The CQC published a report on our medical care and community services on 28 September 2018. Both were given both overall ratings of “requires improvement” and the Trust remains at “requires improvement” overall.
However, all our services were rated as “good” on caring. Both medical care and community health services for adults were also judged “good” on being effective.When combined with the previous inspection last year, the latest report also means seven out of the nine of the core services inspected at Croydon University Hospital are now rated as “good”.
Below is a statement from Michael Fanning, Director of Nursing, Midwifery and Allied Health Professionals, at Croydon Health Services NHS Trust about the report.
Michael said: “The CQC has highlighted many areas of good practice and some outstanding work going on within the Trust1.
“Following this latest inspection, seven out of the nine of the core services inspected at Croydon University Hospital are now rated as “good”.
“We are proud of the caring and compassionate approach of our staff which was recognised by the CQC inspectors and they noted the positive view our patients have of our medical and community services.
“However, inspectors found several areas we needed to address which resulted in an overall rating of “requires improvement”. Given the pressure on NHS services, many of these challenges are not unique to Croydon but we need to build on what we have done and support our staff to make further improvements.
“We have launched a number of new initiatives in September that we hope will help ensure patients are treated in the right place, first time and can leave earlier in the day once they are ready to go home.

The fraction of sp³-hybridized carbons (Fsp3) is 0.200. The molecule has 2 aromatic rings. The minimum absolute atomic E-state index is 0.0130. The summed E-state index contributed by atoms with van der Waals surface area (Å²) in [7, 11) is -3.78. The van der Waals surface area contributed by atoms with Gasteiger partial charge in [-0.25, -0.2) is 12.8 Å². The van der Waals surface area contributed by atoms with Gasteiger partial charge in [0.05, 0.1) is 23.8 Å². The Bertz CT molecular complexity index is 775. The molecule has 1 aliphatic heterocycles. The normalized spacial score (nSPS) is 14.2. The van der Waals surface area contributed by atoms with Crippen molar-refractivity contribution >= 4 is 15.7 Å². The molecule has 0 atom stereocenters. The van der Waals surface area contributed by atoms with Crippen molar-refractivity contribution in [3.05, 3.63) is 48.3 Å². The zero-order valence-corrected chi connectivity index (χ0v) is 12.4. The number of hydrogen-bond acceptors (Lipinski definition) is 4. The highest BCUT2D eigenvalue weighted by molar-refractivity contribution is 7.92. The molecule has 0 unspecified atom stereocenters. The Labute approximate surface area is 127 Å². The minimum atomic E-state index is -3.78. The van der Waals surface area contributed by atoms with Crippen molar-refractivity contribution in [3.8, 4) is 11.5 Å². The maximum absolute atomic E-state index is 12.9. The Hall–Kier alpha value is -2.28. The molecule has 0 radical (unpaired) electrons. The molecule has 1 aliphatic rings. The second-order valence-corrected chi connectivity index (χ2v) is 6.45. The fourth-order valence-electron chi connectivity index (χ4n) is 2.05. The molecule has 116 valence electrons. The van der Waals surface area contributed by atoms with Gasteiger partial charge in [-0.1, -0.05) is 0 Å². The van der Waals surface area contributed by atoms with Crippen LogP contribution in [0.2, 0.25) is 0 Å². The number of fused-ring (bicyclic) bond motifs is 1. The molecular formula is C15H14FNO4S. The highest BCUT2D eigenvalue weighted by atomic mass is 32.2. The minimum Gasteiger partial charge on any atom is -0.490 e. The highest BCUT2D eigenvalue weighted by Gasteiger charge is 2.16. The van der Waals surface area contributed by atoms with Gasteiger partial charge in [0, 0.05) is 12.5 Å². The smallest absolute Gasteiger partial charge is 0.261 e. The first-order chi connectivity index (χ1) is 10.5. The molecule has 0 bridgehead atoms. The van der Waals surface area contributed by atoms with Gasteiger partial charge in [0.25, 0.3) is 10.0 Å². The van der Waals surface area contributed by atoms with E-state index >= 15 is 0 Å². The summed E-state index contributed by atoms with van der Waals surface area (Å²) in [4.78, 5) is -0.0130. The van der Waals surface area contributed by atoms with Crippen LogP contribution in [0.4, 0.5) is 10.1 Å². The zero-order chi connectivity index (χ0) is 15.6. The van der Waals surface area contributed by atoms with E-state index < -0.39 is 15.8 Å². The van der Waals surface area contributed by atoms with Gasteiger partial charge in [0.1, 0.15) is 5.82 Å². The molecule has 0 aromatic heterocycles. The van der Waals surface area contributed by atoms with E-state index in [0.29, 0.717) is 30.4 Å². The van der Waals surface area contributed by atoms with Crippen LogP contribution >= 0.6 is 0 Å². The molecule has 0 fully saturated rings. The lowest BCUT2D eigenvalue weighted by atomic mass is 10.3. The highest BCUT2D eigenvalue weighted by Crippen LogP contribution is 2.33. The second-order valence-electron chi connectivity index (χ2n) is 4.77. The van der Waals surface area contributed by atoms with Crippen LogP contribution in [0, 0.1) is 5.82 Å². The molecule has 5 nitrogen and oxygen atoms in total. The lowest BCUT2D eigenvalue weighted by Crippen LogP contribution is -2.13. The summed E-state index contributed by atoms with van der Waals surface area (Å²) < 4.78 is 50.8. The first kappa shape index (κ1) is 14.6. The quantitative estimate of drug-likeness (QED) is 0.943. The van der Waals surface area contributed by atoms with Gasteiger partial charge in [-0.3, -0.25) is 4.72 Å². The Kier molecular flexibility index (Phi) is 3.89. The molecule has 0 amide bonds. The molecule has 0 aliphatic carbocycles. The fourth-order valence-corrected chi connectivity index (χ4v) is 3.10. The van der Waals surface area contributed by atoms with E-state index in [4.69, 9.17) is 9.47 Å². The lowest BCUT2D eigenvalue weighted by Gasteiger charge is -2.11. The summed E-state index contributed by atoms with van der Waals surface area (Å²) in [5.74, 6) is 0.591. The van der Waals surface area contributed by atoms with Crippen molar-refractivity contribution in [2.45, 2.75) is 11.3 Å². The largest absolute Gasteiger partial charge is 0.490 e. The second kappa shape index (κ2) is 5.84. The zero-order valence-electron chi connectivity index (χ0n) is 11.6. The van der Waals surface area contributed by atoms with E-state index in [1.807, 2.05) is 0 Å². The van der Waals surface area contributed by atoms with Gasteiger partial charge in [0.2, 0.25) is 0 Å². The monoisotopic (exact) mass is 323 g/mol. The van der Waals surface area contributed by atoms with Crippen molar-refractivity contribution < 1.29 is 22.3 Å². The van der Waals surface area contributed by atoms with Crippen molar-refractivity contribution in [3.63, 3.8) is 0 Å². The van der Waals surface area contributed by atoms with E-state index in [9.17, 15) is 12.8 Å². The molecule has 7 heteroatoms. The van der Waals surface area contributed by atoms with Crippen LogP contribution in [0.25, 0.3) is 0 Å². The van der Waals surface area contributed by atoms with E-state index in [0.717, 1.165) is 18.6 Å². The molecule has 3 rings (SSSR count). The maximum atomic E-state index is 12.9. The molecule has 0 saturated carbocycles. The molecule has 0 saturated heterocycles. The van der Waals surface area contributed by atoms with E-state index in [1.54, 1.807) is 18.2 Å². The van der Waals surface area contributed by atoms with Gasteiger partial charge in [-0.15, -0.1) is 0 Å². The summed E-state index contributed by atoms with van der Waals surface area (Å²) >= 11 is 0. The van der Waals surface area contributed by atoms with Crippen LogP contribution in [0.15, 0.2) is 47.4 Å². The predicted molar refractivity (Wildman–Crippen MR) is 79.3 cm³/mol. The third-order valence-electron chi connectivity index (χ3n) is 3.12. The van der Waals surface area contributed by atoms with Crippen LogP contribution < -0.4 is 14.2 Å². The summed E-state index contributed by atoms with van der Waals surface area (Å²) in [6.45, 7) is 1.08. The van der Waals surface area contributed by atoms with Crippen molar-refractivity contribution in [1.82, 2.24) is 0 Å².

“We are aware of the challenges in our health visiting service. Alongside our commissioners, we have carried out a service review which included looking at the capacity required to meet demand and are working together to identify the best ways to address the issues raised.
“We have an ongoing recruitment programme for roles all across the Trust and have used innovative approaches to try to address staffing gaps. In order to provide safe care there are times need to use agency or “bank” staff, many of whom are Trust employees working additional hours so they are fully aware of all our policies and procedures.
“We are also looking closely at the inspectors’ other recommendations and are fully committed to undertaking any other actions required to continuously improve our care for local people.”
The positive findings in the report included:
- inspectors observed staff treated people with dignity, respect and kindness
- patients spoke positively about those providing their care
- staff were praised for providing emotional support and involving patients in discussions about their treatment.
- examples of outstanding practice including new research initiatives by the Speech and Language Therapy staff and community teams, as well as the work of the Rainbow Health Centre which looks after homeless people and asylum seekers in the borough.
- a culture of “openness, honesty and transparency” in medical care, with learning from incidents and good record keeping.
- effective multi-disciplinary working in the teams within medical care, a clear leadership structure and audits shows performance at the Trust was in line with national averages.
- staff have opportunities for further development, can apply for additional training relevant to their role and there is support for new and existing nurses through practice development educators and a preceptorship programme.
- Community services staff were positive about the local and executive leadership at the Trust, felt valued and spoke of a “supportive culture”.
- Community staff understood how to protect adults, children and young people from abuse
- Community teams were passionate about supporting patients to improve their own health and wellbeing.
You can read all the CQC reports on the Trust in full on the CQC website here